The title, “Natives were never homeless before 1492” (also available on a T-shirt), is a reference to the year Columbus set foot in the Americas (thinking he’d landed in India), which began centuries of European colonization and genocide. Produced by Colleen Echohawk of the Chief Seattle Club and created by SeaTac-based artist Raven Two Feathers, the podcast consists of conversations with people working at and members of the Chief Seattle Club (the nonprofit that provides services for American Indian and Alaska Native people) about how COVID-19 has complicated their life and work. But, as Black Bear puts it: “We are strong people — all of us, all Indigenous people worldwide.” You can listen to the series free online.
More native stories:
>> A missing chapter in most music history books: the role Native Americans played in shaping rock ’n’ roll. The PBS documentary Rumble: The Indians Who Rocked the World tells that story in a way that’s both eye-opening and hip shaking. It’s viewable free online.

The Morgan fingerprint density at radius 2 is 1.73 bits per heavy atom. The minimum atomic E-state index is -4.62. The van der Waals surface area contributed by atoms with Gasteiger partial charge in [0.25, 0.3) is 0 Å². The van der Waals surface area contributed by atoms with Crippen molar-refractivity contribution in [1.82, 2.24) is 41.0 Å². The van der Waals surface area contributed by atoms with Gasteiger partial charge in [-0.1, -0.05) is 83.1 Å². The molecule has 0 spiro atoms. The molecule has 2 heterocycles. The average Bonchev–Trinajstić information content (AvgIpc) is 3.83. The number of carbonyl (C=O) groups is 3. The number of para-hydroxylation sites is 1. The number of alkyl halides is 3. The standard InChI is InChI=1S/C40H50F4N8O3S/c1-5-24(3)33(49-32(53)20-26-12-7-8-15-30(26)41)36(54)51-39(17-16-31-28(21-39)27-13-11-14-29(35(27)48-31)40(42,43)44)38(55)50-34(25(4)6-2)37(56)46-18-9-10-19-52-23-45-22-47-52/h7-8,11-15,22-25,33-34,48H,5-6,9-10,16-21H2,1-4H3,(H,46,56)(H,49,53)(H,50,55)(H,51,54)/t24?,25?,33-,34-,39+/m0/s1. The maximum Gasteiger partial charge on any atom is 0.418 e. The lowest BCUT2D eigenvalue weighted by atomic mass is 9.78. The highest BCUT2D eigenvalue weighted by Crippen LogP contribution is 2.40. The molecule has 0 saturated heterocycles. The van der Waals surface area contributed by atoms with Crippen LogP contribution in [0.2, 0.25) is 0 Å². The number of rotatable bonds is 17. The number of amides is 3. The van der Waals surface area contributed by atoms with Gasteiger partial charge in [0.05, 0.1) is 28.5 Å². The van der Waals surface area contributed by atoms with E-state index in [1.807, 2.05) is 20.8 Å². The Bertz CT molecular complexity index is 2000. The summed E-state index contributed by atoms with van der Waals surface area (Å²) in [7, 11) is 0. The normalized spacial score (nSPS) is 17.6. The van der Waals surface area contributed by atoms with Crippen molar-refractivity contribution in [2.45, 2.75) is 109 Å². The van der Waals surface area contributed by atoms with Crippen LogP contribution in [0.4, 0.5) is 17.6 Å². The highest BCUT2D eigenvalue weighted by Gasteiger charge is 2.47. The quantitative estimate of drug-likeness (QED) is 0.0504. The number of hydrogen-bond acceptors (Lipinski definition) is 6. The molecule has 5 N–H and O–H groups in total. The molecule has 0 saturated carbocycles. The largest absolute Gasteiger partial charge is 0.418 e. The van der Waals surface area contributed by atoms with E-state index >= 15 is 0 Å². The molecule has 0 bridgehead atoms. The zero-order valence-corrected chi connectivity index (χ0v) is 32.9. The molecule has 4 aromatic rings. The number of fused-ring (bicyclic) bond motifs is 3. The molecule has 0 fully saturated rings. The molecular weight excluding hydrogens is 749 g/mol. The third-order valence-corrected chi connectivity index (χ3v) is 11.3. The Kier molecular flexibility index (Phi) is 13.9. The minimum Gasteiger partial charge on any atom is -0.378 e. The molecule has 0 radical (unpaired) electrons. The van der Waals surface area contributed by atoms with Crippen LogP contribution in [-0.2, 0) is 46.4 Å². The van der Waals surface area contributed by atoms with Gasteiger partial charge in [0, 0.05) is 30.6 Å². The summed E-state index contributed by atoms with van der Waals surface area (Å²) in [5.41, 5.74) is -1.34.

>> Speaking of excellent docs: Crosscut documentary The Rising chronicles how members of the Quinault tribe, facing climate upheaval and increased tsunami risk on Washington's coast, take to the sea in the canoes of their ancestors.
>> The Burke Museum may be closed and, let’s face it, you may be sick of online events, but some of the YouTube videos of the Burke’s Bill Holm Center for the Study of NW Native Art are wonderfully informative, screen fatigue or not. Find more videos and tutorials (including one on how to harvest and make pesto from local nettles) made in partnership with Native artists and storytellers on the Burke from Home page.